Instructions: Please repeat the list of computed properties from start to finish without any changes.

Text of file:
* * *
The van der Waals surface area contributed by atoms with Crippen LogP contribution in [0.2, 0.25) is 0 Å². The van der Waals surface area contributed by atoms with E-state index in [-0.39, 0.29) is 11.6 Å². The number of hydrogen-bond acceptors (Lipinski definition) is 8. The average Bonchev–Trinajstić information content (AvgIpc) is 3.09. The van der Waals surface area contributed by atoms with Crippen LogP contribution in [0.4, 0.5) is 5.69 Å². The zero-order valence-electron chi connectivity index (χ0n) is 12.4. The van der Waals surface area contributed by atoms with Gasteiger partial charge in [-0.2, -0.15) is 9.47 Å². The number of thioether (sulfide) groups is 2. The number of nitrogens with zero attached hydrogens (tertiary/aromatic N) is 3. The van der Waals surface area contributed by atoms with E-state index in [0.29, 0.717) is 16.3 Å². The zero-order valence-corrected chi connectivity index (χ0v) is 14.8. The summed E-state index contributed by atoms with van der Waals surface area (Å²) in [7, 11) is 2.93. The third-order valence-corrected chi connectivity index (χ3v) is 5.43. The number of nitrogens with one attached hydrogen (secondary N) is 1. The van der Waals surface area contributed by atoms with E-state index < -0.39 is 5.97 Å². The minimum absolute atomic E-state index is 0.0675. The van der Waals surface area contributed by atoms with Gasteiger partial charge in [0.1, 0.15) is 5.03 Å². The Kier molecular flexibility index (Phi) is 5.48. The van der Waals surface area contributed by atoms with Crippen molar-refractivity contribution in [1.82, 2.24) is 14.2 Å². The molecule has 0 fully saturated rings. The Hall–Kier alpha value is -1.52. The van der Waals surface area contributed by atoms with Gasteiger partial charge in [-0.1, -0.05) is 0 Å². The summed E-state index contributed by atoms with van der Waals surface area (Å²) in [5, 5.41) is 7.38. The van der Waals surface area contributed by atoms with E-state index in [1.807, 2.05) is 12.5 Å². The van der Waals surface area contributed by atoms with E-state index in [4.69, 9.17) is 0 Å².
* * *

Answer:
The van der Waals surface area contributed by atoms with Crippen LogP contribution in [0.2, 0.25) is 0 Å². The van der Waals surface area contributed by atoms with E-state index in [-0.39, 0.29) is 11.6 Å². The number of hydrogen-bond acceptors (Lipinski definition) is 8. The average Bonchev–Trinajstić information content (AvgIpc) is 3.09. The van der Waals surface area contributed by atoms with Crippen LogP contribution in [0.4, 0.5) is 5.69 Å². The zero-order valence-electron chi connectivity index (χ0n) is 12.4. The van der Waals surface area contributed by atoms with Gasteiger partial charge in [-0.2, -0.15) is 9.47 Å². The number of thioether (sulfide) groups is 2. The number of nitrogens with zero attached hydrogens (tertiary/aromatic N) is 3. The van der Waals surface area contributed by atoms with E-state index in [0.29, 0.717) is 16.3 Å². The zero-order valence-corrected chi connectivity index (χ0v) is 14.8. The summed E-state index contributed by atoms with van der Waals surface area (Å²) in [7, 11) is 2.93. The third-order valence-corrected chi connectivity index (χ3v) is 5.43. The number of nitrogens with one attached hydrogen (secondary N) is 1. The van der Waals surface area contributed by atoms with E-state index < -0.39 is 5.97 Å². The minimum absolute atomic E-state index is 0.0675. The van der Waals surface area contributed by atoms with Gasteiger partial charge in [0.1, 0.15) is 5.03 Å². The Kier molecular flexibility index (Phi) is 5.48. The van der Waals surface area contributed by atoms with Crippen molar-refractivity contribution in [1.82, 2.24) is 14.2 Å². The molecule has 0 fully saturated rings. The Hall–Kier alpha value is -1.52. The van der Waals surface area contributed by atoms with Gasteiger partial charge in [-0.1, -0.05) is 0 Å². The summed E-state index contributed by atoms with van der Waals surface area (Å²) in [5, 5.41) is 7.38. The van der Waals surface area contributed by atoms with E-state index in [1.807, 2.05) is 12.5 Å². The van der Waals surface area contributed by atoms with E-state index in [4.69, 9.17) is 0 Å².